Basil Pesto

Basil Pesto

One of my favourite things about the summer is all of the fresh basil and one of my favourite things to do with the basil is to make basil pesto. Basil pesto is as easy to make and pureeing everything in a food processor and it captures the essence of summer perfectly. The easiest way to enjoy basil pesto is on pasta but you can also use it as a condiment and it adds a ton of summery fresh flavour to whatever you add it to and I particularly like adding it to sandwiches. Another great thing about basil pesto is that it freezes well so you can save some of summers essence for later. If you plan on freezing it omit the parmigiano-reggiano and add it when you thaw it out.

Basil Pesto

(makes 1 cup)
Printable Recipe

Ingredients:
1 cup basil (packed)
1 clove garlic
2 tablespoons pine nuts (toasted)
1/4 cup parmigiano-reggiano (grated)
3 tablespoons olive oil
lemon juice to taste (optional)
salt and pepper to taste

Directions:
1. Place everything into a food processor and blend.

Use in:
Caprese Chicken Pesto Pasta
Parmesan Crusted Pesto Tilapia Bruschetta
Bruschetta Chicken Pesto Tart
Diced Caprese Salad
Creamy Pea and Artichoke Pesto Pasta Salad
Grilled Portobello and Roasted Red Pepper Sandwich with Pesto
Diced Caprese Salad with a Pesto Dressing
Caprese Sandwich
Asparagus and Zucchini Farro Salad
Tilapia with Pesto and Roasted Tomatoes
Slow Roasted Tomato BLT
Caprese Grilled Cheese Sandwich
Tomato and Basil Pesto Parmesan Tart
Asparagus, Baby Artichoke, Pesto and Goat Cheese Quiche with Quinoa Crust
Pesto Guacamole
Pesto Zucchini Fritters with Caprese Bruschetta Topping
Creamy Parmesan Tomato and Spinach Tortellini Soup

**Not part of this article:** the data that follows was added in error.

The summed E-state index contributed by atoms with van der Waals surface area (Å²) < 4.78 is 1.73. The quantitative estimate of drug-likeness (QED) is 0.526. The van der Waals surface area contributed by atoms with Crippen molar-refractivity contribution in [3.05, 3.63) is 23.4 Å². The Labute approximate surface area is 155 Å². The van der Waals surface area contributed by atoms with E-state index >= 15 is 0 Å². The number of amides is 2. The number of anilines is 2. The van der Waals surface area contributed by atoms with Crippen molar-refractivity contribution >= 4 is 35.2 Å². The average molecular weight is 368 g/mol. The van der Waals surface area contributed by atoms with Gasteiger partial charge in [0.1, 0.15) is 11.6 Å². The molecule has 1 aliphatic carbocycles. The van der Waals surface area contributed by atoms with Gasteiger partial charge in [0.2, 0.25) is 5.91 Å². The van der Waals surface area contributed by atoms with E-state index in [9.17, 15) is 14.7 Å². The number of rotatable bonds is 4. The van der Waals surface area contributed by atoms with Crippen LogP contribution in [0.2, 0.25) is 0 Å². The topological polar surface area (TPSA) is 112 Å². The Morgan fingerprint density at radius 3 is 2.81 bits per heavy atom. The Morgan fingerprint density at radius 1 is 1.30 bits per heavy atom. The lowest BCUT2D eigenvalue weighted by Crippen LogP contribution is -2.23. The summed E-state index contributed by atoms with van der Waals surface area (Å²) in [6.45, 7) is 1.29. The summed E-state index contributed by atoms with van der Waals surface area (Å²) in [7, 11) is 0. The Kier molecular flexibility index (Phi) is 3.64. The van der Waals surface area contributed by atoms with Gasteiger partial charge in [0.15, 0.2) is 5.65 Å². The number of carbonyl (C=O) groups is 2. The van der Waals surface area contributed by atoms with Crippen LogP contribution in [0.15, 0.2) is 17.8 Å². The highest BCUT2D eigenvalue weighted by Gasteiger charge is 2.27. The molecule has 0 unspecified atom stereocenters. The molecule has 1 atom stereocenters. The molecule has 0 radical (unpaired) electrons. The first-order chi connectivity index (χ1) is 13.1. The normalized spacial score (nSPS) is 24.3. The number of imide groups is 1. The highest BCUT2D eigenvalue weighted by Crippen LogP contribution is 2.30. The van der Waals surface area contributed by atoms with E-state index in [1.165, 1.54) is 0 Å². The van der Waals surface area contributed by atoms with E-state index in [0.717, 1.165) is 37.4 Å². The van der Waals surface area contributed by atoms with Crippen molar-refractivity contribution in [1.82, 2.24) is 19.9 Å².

Pesto Zucchini and Corn Quinoa Salad

Similar Recipes:
Sun Dried Tomato Pesto
Roasted Red Pepper Pesto
Pistachio Asparagus Pesto Pasta
Spinach Pesto (aka Spanakopita Pesto)
Swiss Chard Pesto
Roast Zucchini Salsa
Grilled Eggplant and Roasted Red Pepper Sandwich with Halloumi
Pesto Grilled Shrimp Caprese Quesadillas

20 comments:

Dawn said...

Basil and pine nuts are two of my favorite things. Mmmm....

The Girlie Blog said...

I love basil too. I am either going to try this one or the tomatoes. Scared to roast pine nuts for the first time, but I'll live.

Paul said...

Do you think a lot would be lost from omitting the pine nuts?

Do you think there is a good alternative to pine nuts?

Claudia said...

Spent Saturday "harvesting the basil." 16 cups of basil for the winter!

Les rêves d'une boulangère (Brittany) said...

Could you use this as a sort of salad dressing? If I tossed it through some spinach leaves, tomato and bononcini cheese? Looks so fresh..

Daniel Bingham said...

Yum. Basil pesto. I grew up on that. Every summer my mom and our neighbor would buy out the farmer's market of basil one morning and the two of them would spend all day making basil pesto. We would freeze it in eight ounce containers and eat it all winter. Her recipe was always very straight forward. Fill the bottom 1/3rd of the food processor with pine nuts. Pour in enough olive oil to cover them. Add a few cloves of garlic. Then fill it with basil and blend down. Fill it again and blend it again. Repeat that until it reaches the liquid line. Very basil heavy pesto - delicious! I've been seeing a lot of recipes that use smaller amounts of both pine nuts and basil though. And toasted pine nuts sounds brilliant. I'll have to try this recipe and see how it compares :)

velva said...

Every summer, I stock my freezer with homemade basil pesto. This season I even took a leap and made a mint pesto.
Yours looks fabulous.

Delishhh said...